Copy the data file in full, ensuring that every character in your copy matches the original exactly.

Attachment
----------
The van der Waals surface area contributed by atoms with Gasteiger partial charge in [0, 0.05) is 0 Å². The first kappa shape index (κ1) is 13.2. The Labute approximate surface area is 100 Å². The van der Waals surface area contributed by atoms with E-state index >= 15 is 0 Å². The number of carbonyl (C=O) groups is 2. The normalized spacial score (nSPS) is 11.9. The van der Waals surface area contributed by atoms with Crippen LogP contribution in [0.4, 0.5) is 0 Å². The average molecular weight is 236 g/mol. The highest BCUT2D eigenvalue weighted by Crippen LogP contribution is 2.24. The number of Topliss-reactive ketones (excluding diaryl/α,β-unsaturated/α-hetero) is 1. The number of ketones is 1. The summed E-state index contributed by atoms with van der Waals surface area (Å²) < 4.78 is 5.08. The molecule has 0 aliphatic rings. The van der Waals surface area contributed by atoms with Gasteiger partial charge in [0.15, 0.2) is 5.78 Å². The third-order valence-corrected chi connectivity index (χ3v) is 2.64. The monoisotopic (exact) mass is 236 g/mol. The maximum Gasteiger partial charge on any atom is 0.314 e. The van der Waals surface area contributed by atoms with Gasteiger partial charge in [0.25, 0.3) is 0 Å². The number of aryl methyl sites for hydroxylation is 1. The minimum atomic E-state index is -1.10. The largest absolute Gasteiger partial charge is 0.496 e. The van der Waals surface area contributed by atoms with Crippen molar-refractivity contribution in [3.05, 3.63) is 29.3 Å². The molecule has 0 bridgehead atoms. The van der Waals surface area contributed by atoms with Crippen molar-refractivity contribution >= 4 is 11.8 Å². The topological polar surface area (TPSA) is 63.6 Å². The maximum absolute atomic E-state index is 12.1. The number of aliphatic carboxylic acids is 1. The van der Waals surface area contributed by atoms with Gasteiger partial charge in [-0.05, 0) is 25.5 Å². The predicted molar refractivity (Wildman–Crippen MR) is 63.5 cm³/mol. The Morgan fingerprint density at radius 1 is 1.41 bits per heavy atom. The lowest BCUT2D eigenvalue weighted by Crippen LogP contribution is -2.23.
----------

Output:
The van der Waals surface area contributed by atoms with Gasteiger partial charge in [0, 0.05) is 0 Å². The first kappa shape index (κ1) is 13.2. The Labute approximate surface area is 100 Å². The van der Waals surface area contributed by atoms with E-state index >= 15 is 0 Å². The number of carbonyl (C=O) groups is 2. The normalized spacial score (nSPS) is 11.9. The van der Waals surface area contributed by atoms with Crippen LogP contribution in [0.4, 0.5) is 0 Å². The average molecular weight is 236 g/mol. The highest BCUT2D eigenvalue weighted by Crippen LogP contribution is 2.24. The number of Topliss-reactive ketones (excluding diaryl/α,β-unsaturated/α-hetero) is 1. The number of ketones is 1. The summed E-state index contributed by atoms with van der Waals surface area (Å²) < 4.78 is 5.08. The molecule has 0 aliphatic rings. The van der Waals surface area contributed by atoms with Gasteiger partial charge in [0.15, 0.2) is 5.78 Å². The third-order valence-corrected chi connectivity index (χ3v) is 2.64. The monoisotopic (exact) mass is 236 g/mol. The maximum Gasteiger partial charge on any atom is 0.314 e. The van der Waals surface area contributed by atoms with Gasteiger partial charge in [0.25, 0.3) is 0 Å². The number of aryl methyl sites for hydroxylation is 1. The minimum atomic E-state index is -1.10. The largest absolute Gasteiger partial charge is 0.496 e. The van der Waals surface area contributed by atoms with Crippen molar-refractivity contribution in [3.05, 3.63) is 29.3 Å². The molecule has 0 bridgehead atoms. The van der Waals surface area contributed by atoms with Crippen molar-refractivity contribution >= 4 is 11.8 Å². The topological polar surface area (TPSA) is 63.6 Å². The maximum absolute atomic E-state index is 12.1. The number of aliphatic carboxylic acids is 1. The van der Waals surface area contributed by atoms with Gasteiger partial charge in [-0.05, 0) is 25.5 Å². The predicted molar refractivity (Wildman–Crippen MR) is 63.5 cm³/mol. The Morgan fingerprint density at radius 1 is 1.41 bits per heavy atom. The lowest BCUT2D eigenvalue weighted by Crippen LogP contribution is -2.23.